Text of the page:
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Groups pan Charlottetown's plans to raise parking rates

Parking will remain free in downtown Charlottetown for the month of June, both at the meters and in the Queen and Pownal parkades. The Fitzroy Parkade is currently being expanded and is closed.
As of Oct. 1, parking meter rates will be $2 an hour in Charlottetown and it will cost $1.75 an hour to park in the city's parkades.. - Dave Stewart/The Guardian

Two groups representing businesses in Charlottetown have issued a joint statement criticizing the city's decision to raise parking fees as of Oct. 1.

Downtown Charlottetown Inc. and the Greater Charlottetown Area Chamber of Commerce issued a news release regarding the fees Wednesday, calling the move a "major deterrent" for their customers. The city had previously announced the planned rate increase in its 2020-21 budget and issued a reminder Tuesday that parking rates are going up. As of Oct. 1, parking meter rates will be $2 an hour and it will cost $1.75 an hour to park in the city's parkades.

"This is not the time to increase parking fees in the downtown," said Downtown Charlottetown executive director Dawn Alan.

“DCI spent the past, many months, working to create consumer confidence, encouraging the community to come back downtown to ‘Support Local’. Small businesses have endured great difficulty and lost revenue during this COVID-19 crisis. We as business organizations and all levels of government need to do all we can to support business as we move into recovery; and in doing so cannot put roadblocks or deterrents in the way."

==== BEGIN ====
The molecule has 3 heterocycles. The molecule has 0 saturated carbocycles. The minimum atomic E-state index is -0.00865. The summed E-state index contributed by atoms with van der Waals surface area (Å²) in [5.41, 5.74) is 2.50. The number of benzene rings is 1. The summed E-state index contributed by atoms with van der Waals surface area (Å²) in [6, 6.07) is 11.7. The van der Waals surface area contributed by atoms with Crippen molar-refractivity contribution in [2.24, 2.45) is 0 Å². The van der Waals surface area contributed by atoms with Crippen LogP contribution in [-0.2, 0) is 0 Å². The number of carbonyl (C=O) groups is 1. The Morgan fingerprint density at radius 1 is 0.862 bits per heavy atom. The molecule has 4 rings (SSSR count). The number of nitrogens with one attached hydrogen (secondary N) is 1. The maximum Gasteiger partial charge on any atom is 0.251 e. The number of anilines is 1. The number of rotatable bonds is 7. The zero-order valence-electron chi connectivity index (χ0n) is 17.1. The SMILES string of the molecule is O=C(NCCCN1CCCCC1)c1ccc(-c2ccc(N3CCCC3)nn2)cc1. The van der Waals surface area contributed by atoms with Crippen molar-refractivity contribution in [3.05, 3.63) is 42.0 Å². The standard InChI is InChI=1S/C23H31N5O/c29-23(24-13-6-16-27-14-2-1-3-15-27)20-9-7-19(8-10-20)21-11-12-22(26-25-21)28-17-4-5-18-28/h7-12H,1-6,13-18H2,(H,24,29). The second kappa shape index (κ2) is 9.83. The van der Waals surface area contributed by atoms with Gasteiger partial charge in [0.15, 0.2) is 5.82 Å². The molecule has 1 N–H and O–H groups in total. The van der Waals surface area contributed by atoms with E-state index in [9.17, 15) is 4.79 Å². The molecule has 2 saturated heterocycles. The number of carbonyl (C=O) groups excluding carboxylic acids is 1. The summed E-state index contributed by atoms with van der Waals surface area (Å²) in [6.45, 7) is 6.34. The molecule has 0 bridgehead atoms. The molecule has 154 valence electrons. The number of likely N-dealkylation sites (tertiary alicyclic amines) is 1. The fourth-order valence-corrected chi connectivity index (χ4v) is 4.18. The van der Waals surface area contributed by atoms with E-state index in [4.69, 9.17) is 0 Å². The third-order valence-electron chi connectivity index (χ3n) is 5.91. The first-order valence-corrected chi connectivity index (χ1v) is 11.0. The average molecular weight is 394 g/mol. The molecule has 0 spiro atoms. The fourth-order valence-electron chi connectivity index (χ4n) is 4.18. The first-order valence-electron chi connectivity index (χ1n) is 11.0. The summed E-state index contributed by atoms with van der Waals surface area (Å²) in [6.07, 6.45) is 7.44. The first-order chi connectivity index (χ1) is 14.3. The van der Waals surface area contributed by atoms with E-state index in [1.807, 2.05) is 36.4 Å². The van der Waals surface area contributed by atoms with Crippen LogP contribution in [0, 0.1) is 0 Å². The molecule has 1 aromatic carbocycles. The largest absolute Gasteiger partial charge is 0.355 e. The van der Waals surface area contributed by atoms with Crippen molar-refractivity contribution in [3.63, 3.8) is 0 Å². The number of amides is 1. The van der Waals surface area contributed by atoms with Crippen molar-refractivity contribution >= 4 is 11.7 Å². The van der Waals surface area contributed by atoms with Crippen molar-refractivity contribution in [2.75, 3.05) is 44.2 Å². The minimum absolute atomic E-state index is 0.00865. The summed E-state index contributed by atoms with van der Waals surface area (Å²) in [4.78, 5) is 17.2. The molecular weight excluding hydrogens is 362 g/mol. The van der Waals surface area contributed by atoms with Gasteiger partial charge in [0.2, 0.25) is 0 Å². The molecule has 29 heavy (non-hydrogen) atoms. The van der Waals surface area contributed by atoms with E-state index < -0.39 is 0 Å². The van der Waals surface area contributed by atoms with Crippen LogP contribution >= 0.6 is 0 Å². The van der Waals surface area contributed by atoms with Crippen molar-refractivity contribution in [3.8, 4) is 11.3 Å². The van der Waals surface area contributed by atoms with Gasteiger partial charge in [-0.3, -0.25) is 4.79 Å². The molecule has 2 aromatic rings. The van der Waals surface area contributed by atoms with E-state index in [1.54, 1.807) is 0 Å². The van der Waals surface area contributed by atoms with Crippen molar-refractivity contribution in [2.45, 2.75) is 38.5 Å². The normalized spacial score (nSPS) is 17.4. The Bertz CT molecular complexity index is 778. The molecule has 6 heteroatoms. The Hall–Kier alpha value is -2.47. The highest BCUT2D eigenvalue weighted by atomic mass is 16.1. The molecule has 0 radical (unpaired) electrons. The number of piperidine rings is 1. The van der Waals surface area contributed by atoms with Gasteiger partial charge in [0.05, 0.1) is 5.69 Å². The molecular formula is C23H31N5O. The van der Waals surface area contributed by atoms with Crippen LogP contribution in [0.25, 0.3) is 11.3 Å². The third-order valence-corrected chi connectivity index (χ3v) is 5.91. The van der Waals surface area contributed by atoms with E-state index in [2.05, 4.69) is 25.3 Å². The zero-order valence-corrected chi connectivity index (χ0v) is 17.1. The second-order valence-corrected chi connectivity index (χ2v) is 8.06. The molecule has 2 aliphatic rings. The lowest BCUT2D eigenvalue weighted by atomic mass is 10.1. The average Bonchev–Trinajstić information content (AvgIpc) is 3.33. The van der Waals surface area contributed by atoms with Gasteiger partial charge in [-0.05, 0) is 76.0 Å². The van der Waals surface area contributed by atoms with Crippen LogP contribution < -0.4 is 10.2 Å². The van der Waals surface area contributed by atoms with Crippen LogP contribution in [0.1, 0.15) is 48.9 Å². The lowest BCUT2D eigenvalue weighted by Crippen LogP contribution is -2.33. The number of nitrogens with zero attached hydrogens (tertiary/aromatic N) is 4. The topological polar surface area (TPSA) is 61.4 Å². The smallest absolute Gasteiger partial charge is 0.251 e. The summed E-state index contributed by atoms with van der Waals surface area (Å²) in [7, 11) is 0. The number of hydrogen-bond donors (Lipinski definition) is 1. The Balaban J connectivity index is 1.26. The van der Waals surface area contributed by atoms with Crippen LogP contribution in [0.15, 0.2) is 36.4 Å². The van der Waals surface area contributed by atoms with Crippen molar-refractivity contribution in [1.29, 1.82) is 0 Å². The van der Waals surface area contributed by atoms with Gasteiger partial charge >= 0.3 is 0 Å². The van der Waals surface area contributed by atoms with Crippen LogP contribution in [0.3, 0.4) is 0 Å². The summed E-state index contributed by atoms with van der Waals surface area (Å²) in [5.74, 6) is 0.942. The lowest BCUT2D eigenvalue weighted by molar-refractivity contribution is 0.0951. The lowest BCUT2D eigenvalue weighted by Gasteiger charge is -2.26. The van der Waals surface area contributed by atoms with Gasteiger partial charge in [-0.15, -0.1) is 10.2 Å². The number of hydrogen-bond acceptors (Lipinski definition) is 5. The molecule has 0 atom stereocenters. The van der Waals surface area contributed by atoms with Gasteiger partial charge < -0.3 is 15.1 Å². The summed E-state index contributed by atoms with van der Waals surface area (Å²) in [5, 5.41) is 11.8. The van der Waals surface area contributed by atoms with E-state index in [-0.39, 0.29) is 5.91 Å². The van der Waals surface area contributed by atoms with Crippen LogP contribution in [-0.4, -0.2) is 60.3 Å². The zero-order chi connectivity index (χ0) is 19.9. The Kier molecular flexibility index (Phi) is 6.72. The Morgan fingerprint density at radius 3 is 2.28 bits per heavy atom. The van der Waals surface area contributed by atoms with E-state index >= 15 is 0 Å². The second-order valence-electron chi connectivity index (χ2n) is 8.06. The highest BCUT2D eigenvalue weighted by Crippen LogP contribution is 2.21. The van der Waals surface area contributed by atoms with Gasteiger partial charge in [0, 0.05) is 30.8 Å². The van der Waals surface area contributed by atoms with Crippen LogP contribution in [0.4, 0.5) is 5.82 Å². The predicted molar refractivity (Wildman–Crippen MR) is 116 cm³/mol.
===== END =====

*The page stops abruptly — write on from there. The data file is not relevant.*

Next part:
Greater Charlottetown Area Chamber of Commerce CEO Penny Walsh-McGuire added, "The raised meter rates are a major deterrent for individuals to travel downtown to shop, eat and do business, while additional parking garage fees cause further financial strain for the many local businesses just trying to get by."

DCI had asked after the municipal budget was tabled in April that the city pause rate increases and hold discussion with stakeholders before reconsideration in 2021.

Walsh-McGuire said, "While these rate changes were part of the city's budget plans in April, economic conditions have changed drastically since this time and the onset of the pandemic. It appears the city decided to proceed with increasing their parking fees without acknowledging our new economic realities or considering the additional cost burden it will have on small local businesses. We urge the city to reverse this decision.”

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